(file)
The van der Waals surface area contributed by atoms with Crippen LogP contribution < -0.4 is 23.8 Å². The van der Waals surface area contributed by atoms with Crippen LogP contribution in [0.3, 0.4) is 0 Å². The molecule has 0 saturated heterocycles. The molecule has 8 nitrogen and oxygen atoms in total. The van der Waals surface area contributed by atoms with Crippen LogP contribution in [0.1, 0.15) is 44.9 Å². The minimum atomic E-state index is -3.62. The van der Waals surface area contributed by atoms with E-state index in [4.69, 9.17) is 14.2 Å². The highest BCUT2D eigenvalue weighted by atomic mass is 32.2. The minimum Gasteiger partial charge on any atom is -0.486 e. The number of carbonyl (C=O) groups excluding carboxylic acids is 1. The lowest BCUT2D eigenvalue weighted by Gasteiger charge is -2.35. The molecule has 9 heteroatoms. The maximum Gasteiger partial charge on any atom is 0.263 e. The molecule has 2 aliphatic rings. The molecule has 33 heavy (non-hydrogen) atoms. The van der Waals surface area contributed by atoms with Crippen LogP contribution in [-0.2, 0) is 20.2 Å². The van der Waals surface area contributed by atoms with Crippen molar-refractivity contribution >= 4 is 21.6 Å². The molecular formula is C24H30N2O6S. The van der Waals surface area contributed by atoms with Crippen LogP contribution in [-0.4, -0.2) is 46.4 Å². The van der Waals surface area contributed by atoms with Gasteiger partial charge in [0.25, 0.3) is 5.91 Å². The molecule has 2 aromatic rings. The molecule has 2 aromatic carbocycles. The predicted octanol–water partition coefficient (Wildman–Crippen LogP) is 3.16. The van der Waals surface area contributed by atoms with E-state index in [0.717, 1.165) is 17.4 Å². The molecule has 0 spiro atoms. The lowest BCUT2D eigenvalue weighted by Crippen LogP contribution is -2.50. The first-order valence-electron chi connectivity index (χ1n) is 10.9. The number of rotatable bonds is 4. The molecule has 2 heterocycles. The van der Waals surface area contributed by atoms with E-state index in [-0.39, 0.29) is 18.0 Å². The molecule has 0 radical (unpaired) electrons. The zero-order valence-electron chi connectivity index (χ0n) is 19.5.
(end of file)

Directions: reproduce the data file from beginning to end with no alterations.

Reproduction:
The van der Waals surface area contributed by atoms with Crippen LogP contribution < -0.4 is 23.8 Å². The van der Waals surface area contributed by atoms with Crippen LogP contribution in [0.3, 0.4) is 0 Å². The molecule has 0 saturated heterocycles. The molecule has 8 nitrogen and oxygen atoms in total. The van der Waals surface area contributed by atoms with Crippen LogP contribution in [0.1, 0.15) is 44.9 Å². The minimum atomic E-state index is -3.62. The van der Waals surface area contributed by atoms with E-state index in [4.69, 9.17) is 14.2 Å². The highest BCUT2D eigenvalue weighted by atomic mass is 32.2. The minimum Gasteiger partial charge on any atom is -0.486 e. The number of carbonyl (C=O) groups excluding carboxylic acids is 1. The lowest BCUT2D eigenvalue weighted by Gasteiger charge is -2.35. The molecule has 9 heteroatoms. The maximum Gasteiger partial charge on any atom is 0.263 e. The molecule has 2 aliphatic rings. The molecule has 33 heavy (non-hydrogen) atoms. The van der Waals surface area contributed by atoms with Crippen LogP contribution in [-0.2, 0) is 20.2 Å². The van der Waals surface area contributed by atoms with Crippen molar-refractivity contribution >= 4 is 21.6 Å². The molecular formula is C24H30N2O6S. The van der Waals surface area contributed by atoms with Crippen LogP contribution in [-0.4, -0.2) is 46.4 Å². The van der Waals surface area contributed by atoms with Gasteiger partial charge in [0.25, 0.3) is 5.91 Å². The molecule has 2 aromatic rings. The molecule has 2 aromatic carbocycles. The predicted octanol–water partition coefficient (Wildman–Crippen LogP) is 3.16. The van der Waals surface area contributed by atoms with E-state index in [0.717, 1.165) is 17.4 Å². The molecule has 0 spiro atoms. The lowest BCUT2D eigenvalue weighted by Crippen LogP contribution is -2.50. The first-order valence-electron chi connectivity index (χ1n) is 10.9. The number of rotatable bonds is 4. The molecule has 2 heterocycles. The van der Waals surface area contributed by atoms with E-state index in [-0.39, 0.29) is 18.0 Å². The molecule has 0 radical (unpaired) electrons. The zero-order valence-electron chi connectivity index (χ0n) is 19.5.